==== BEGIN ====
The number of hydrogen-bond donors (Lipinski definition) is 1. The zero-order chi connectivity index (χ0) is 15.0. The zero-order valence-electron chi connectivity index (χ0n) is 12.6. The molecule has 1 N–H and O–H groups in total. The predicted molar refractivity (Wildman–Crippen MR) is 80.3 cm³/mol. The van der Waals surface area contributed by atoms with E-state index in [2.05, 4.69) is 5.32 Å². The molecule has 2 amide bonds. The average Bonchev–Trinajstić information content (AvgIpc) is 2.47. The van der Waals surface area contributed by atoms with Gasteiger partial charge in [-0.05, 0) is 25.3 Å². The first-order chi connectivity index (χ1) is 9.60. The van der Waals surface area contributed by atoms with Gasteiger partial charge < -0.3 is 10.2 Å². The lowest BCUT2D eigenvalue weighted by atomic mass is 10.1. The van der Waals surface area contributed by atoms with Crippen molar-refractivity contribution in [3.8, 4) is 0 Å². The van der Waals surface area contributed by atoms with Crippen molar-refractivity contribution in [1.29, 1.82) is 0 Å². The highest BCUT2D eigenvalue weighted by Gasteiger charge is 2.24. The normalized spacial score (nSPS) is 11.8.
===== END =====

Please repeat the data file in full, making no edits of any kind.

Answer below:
The number of hydrogen-bond donors (Lipinski definition) is 1. The zero-order chi connectivity index (χ0) is 15.0. The zero-order valence-electron chi connectivity index (χ0n) is 12.6. The molecule has 1 N–H and O–H groups in total. The predicted molar refractivity (Wildman–Crippen MR) is 80.3 cm³/mol. The van der Waals surface area contributed by atoms with E-state index in [2.05, 4.69) is 5.32 Å². The molecule has 2 amide bonds. The average Bonchev–Trinajstić information content (AvgIpc) is 2.47. The van der Waals surface area contributed by atoms with Gasteiger partial charge in [-0.05, 0) is 25.3 Å². The first-order chi connectivity index (χ1) is 9.60. The van der Waals surface area contributed by atoms with Gasteiger partial charge < -0.3 is 10.2 Å². The lowest BCUT2D eigenvalue weighted by atomic mass is 10.1. The van der Waals surface area contributed by atoms with Crippen molar-refractivity contribution in [3.8, 4) is 0 Å². The van der Waals surface area contributed by atoms with Crippen molar-refractivity contribution in [1.29, 1.82) is 0 Å². The highest BCUT2D eigenvalue weighted by Gasteiger charge is 2.24. The normalized spacial score (nSPS) is 11.8.